Back in England I was fortunate to work with Joel Kramer who was making a pilgrimage to see Krishnamurti. I learned to "play my edge" with Joel. It was a whole new way of doing yoga for me. It felt like the real thing, authentic, like the way the ancients probably practiced, and I was hooked immediately.

I had finally "got how to do yoga." It finally became clear. It's internal. It's a way of listening inwardly and of being guided within. The basic technique is to go within and listen and then do as the within is prompting you to do. I had learned how to create a line of energy and suddenly all the intricacies that Iyengar had been talking about began happening by themselves. I would run energy down my arm, for example, and this skin would move this way, and that skin would move that way, and my little finger would move and my arm would rotate, just like Iyengar was saying.

Since that time I have fundamentally been my own teacher, this does not mean that I do not learn from others. It means I learn from others when I am guided to do so, and that at all times I am in touch with the teacher within. I have also been fortunate enough to have been invited to teach all over the world. For twenty years I have not needed to exert my will on my behalf, and yet, inwardly anyway, I have lived like a king. Everything comes to me.

Most importantly, however, I've learned to relax and trust the movement of life. Life has demonstrated its trustworthiness. I've learned to willingly go with the flow and thereby enjoy life more fully. Yoga is not merely touching your toes, or standing on your head, or folding yourself into a pretzel. It's about how you do what you do, and how you live your daily life on a moment-to-moment basis.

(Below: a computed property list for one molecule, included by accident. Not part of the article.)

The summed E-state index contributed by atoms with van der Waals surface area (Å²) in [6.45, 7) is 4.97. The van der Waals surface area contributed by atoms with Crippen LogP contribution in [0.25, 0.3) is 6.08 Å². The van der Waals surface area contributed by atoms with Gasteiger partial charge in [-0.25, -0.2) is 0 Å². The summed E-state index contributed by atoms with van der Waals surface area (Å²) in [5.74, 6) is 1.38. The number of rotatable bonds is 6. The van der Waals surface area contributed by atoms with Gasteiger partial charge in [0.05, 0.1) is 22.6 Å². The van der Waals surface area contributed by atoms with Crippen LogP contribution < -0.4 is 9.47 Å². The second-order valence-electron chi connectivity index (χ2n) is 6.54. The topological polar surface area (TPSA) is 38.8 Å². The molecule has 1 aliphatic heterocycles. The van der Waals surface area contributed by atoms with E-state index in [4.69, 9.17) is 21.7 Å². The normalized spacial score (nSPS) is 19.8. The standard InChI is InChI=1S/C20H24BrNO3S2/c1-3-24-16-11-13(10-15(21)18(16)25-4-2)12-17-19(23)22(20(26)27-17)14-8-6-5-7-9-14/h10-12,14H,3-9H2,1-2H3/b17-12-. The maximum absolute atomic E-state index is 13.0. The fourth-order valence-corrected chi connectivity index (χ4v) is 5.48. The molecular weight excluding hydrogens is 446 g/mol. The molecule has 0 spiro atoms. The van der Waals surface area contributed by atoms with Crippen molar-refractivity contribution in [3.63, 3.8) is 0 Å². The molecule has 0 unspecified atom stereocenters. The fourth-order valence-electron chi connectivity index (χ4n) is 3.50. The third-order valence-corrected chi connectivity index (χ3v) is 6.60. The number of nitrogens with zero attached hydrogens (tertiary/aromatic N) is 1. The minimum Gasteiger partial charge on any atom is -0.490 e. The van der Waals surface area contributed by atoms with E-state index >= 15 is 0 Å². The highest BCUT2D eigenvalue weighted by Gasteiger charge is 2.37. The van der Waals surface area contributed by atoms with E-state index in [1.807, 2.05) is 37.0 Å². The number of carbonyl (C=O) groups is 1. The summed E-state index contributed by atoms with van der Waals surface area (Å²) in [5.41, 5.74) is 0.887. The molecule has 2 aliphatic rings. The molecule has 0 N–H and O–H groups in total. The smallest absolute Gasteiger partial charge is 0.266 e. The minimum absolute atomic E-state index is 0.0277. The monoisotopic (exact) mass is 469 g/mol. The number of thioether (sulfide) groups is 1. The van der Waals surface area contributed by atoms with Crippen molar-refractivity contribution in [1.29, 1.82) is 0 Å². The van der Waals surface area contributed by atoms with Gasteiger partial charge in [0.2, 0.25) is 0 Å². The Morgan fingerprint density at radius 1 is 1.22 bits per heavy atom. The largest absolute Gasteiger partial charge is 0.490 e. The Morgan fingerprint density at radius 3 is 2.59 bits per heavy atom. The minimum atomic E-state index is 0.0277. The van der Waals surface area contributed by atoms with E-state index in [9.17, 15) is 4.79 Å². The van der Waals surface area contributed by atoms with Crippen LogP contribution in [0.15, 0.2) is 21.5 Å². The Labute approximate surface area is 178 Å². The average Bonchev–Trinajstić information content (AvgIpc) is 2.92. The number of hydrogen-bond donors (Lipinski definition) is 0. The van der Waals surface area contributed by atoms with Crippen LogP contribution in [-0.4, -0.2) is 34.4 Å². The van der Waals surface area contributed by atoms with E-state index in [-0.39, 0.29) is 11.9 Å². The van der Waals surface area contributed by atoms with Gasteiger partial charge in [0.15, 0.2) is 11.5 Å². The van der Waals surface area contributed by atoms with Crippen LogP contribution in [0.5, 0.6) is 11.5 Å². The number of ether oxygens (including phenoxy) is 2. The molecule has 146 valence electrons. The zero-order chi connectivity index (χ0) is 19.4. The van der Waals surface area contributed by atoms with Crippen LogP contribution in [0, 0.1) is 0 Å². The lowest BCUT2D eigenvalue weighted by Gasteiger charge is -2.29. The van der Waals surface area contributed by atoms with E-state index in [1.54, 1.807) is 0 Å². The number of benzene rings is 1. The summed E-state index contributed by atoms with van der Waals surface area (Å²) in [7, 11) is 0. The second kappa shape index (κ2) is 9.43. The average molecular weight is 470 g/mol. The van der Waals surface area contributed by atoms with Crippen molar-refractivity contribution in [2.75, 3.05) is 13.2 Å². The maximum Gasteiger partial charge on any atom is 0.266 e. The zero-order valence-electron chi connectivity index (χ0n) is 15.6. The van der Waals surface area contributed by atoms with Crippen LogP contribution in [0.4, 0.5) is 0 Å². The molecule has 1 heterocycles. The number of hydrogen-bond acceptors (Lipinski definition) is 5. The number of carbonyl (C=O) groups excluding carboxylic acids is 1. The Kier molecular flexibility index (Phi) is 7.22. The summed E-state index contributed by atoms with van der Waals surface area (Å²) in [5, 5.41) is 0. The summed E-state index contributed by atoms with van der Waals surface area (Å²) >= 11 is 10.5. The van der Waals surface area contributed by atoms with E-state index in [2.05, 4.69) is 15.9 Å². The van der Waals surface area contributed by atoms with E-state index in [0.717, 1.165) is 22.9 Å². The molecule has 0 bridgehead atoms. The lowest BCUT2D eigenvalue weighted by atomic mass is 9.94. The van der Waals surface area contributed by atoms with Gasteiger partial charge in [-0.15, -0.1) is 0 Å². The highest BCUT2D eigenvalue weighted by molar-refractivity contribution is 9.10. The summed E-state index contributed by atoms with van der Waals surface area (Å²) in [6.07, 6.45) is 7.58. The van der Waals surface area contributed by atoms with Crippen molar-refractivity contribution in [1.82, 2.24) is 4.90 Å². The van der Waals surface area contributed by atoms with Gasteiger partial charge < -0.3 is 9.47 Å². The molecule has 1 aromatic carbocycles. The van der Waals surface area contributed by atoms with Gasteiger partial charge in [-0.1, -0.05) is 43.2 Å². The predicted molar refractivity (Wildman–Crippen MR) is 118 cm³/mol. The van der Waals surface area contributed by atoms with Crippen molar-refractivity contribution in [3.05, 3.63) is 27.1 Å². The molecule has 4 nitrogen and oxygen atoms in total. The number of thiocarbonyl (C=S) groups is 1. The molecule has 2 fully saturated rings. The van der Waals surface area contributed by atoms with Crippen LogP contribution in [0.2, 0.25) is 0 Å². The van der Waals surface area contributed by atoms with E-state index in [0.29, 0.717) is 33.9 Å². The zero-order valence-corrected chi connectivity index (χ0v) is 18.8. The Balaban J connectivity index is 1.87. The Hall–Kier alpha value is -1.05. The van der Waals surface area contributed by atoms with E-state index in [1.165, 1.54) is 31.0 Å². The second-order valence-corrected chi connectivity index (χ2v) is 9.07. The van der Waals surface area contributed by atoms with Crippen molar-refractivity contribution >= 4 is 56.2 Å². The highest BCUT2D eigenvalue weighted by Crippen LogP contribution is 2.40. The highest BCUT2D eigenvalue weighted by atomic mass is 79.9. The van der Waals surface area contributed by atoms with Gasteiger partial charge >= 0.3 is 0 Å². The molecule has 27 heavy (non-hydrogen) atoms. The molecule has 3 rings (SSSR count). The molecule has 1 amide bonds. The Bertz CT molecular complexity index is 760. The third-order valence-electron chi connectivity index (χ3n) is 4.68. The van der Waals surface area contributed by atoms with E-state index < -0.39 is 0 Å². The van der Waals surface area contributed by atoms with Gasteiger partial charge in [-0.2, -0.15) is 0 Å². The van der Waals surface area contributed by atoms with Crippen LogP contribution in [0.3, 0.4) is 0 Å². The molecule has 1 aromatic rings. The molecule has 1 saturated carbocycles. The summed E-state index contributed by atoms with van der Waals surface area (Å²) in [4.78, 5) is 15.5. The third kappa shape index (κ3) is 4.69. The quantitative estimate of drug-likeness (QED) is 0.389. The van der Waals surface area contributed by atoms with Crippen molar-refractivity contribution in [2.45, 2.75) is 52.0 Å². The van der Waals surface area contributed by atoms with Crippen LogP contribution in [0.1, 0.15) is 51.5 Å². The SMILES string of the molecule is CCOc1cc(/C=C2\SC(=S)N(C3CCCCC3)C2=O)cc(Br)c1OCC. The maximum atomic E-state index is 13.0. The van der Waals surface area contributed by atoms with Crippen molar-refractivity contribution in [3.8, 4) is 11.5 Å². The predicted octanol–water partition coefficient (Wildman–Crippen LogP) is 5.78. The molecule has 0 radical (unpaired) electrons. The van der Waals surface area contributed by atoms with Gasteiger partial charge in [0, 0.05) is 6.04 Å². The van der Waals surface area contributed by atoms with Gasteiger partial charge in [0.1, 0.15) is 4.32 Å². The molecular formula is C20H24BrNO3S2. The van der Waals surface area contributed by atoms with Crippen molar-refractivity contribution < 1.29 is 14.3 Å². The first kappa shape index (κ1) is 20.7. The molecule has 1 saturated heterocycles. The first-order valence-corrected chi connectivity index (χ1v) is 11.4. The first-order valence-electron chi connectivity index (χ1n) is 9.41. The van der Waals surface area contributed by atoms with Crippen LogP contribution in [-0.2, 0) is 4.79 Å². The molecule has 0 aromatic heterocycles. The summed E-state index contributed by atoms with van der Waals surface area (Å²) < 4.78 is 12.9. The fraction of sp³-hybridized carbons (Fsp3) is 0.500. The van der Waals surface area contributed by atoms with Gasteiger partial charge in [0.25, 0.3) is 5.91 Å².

My guess is that if you also learn to meditate and do yoga and pause occasionally throughout the day to be still, to breath, to relax, and to feel the energy of life force within you and all around you - the life force that must be in you for you to even exist - that you, too, will feel the palpable joy of "union with the infinite" - yoga. The word yoga means yoke or union. And you will feel healed, renewed, strong in mind and body, and your life will take on new meaning and new fulfilling directions that you are not personally responsible for. It's worth the small effort required.

Remember, Yoga is a way of moving into stillness in order to experience the truth of who you are. The practice of yoga is the practice of meditation - or inner listening - in the poses and meditations, as well as all day long. It's a matter of listening inwardly for guidance all the time, and then daring enough and trusting enough to do as you are prompted to do...